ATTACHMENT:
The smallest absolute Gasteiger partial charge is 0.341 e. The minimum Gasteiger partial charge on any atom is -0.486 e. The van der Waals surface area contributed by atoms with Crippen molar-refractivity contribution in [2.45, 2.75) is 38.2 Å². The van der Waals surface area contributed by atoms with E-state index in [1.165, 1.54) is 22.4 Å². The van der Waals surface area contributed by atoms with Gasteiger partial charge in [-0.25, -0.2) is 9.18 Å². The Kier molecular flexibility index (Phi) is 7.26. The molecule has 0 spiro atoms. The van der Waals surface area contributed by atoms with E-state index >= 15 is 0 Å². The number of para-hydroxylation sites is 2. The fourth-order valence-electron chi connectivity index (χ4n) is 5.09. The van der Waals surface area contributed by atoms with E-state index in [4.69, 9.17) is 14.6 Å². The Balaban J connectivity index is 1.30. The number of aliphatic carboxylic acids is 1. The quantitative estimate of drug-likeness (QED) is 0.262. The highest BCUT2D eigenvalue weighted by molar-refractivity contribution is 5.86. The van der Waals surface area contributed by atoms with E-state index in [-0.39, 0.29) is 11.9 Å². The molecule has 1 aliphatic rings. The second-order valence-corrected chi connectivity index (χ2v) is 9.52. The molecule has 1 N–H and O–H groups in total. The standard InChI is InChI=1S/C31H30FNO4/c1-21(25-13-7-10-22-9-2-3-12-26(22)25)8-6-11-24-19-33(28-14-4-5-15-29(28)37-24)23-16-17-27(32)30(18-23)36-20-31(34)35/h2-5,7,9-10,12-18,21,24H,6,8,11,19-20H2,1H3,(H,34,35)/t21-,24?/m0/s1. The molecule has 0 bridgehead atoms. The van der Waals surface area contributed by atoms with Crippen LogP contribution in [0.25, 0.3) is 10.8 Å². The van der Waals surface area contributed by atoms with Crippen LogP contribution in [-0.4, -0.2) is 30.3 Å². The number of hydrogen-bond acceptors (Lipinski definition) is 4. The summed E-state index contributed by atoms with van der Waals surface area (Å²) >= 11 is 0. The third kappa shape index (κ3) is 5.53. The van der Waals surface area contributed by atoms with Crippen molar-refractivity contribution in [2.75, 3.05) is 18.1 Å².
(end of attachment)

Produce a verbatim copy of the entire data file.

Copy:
The smallest absolute Gasteiger partial charge is 0.341 e. The minimum Gasteiger partial charge on any atom is -0.486 e. The van der Waals surface area contributed by atoms with Crippen molar-refractivity contribution in [2.45, 2.75) is 38.2 Å². The van der Waals surface area contributed by atoms with E-state index in [1.165, 1.54) is 22.4 Å². The van der Waals surface area contributed by atoms with Gasteiger partial charge in [-0.25, -0.2) is 9.18 Å². The Kier molecular flexibility index (Phi) is 7.26. The molecule has 0 spiro atoms. The van der Waals surface area contributed by atoms with E-state index >= 15 is 0 Å². The number of para-hydroxylation sites is 2. The fourth-order valence-electron chi connectivity index (χ4n) is 5.09. The van der Waals surface area contributed by atoms with E-state index in [4.69, 9.17) is 14.6 Å². The Balaban J connectivity index is 1.30. The number of aliphatic carboxylic acids is 1. The quantitative estimate of drug-likeness (QED) is 0.262. The highest BCUT2D eigenvalue weighted by molar-refractivity contribution is 5.86. The van der Waals surface area contributed by atoms with E-state index in [-0.39, 0.29) is 11.9 Å². The molecule has 1 aliphatic rings. The second-order valence-corrected chi connectivity index (χ2v) is 9.52. The molecule has 1 N–H and O–H groups in total. The standard InChI is InChI=1S/C31H30FNO4/c1-21(25-13-7-10-22-9-2-3-12-26(22)25)8-6-11-24-19-33(28-14-4-5-15-29(28)37-24)23-16-17-27(32)30(18-23)36-20-31(34)35/h2-5,7,9-10,12-18,21,24H,6,8,11,19-20H2,1H3,(H,34,35)/t21-,24?/m0/s1. The molecule has 0 bridgehead atoms. The van der Waals surface area contributed by atoms with Crippen LogP contribution in [0.25, 0.3) is 10.8 Å². The van der Waals surface area contributed by atoms with Crippen LogP contribution in [-0.4, -0.2) is 30.3 Å². The number of hydrogen-bond acceptors (Lipinski definition) is 4. The summed E-state index contributed by atoms with van der Waals surface area (Å²) >= 11 is 0. The third kappa shape index (κ3) is 5.53. The van der Waals surface area contributed by atoms with Crippen molar-refractivity contribution in [2.75, 3.05) is 18.1 Å².